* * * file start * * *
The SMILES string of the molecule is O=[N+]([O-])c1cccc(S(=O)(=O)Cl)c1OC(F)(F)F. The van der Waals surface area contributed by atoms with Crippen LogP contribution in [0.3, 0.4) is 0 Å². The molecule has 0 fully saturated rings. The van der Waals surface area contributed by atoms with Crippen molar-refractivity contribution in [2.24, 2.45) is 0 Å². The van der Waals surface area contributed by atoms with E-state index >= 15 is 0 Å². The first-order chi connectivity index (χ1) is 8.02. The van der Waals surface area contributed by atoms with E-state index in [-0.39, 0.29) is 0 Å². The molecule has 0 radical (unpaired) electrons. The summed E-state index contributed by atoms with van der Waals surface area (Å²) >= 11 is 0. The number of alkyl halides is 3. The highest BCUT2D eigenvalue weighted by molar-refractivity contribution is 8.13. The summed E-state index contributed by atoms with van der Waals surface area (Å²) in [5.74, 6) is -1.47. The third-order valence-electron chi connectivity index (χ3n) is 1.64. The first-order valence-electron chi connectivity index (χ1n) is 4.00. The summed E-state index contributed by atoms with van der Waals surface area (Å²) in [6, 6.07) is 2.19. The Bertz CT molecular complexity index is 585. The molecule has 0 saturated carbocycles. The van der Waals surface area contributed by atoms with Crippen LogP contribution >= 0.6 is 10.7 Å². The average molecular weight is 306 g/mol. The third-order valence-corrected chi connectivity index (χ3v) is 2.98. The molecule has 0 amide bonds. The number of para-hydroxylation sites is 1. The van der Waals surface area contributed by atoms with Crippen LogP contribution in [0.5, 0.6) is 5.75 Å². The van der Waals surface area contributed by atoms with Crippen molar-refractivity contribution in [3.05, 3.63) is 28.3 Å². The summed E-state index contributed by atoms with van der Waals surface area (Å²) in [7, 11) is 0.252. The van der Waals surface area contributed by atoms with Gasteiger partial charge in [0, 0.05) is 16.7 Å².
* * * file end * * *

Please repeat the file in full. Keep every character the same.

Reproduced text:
The SMILES string of the molecule is O=[N+]([O-])c1cccc(S(=O)(=O)Cl)c1OC(F)(F)F. The van der Waals surface area contributed by atoms with Crippen LogP contribution in [0.3, 0.4) is 0 Å². The molecule has 0 fully saturated rings. The van der Waals surface area contributed by atoms with Crippen molar-refractivity contribution in [2.24, 2.45) is 0 Å². The van der Waals surface area contributed by atoms with E-state index >= 15 is 0 Å². The first-order chi connectivity index (χ1) is 8.02. The van der Waals surface area contributed by atoms with E-state index in [-0.39, 0.29) is 0 Å². The molecule has 0 radical (unpaired) electrons. The summed E-state index contributed by atoms with van der Waals surface area (Å²) >= 11 is 0. The number of alkyl halides is 3. The highest BCUT2D eigenvalue weighted by molar-refractivity contribution is 8.13. The summed E-state index contributed by atoms with van der Waals surface area (Å²) in [5.74, 6) is -1.47. The third-order valence-electron chi connectivity index (χ3n) is 1.64. The first-order valence-electron chi connectivity index (χ1n) is 4.00. The summed E-state index contributed by atoms with van der Waals surface area (Å²) in [6, 6.07) is 2.19. The Bertz CT molecular complexity index is 585. The molecule has 0 saturated carbocycles. The van der Waals surface area contributed by atoms with Crippen LogP contribution >= 0.6 is 10.7 Å². The average molecular weight is 306 g/mol. The third-order valence-corrected chi connectivity index (χ3v) is 2.98. The molecule has 0 amide bonds. The number of para-hydroxylation sites is 1. The van der Waals surface area contributed by atoms with Crippen LogP contribution in [0.5, 0.6) is 5.75 Å². The van der Waals surface area contributed by atoms with Crippen molar-refractivity contribution in [3.05, 3.63) is 28.3 Å². The summed E-state index contributed by atoms with van der Waals surface area (Å²) in [7, 11) is 0.252. The van der Waals surface area contributed by atoms with Gasteiger partial charge in [0, 0.05) is 16.7 Å².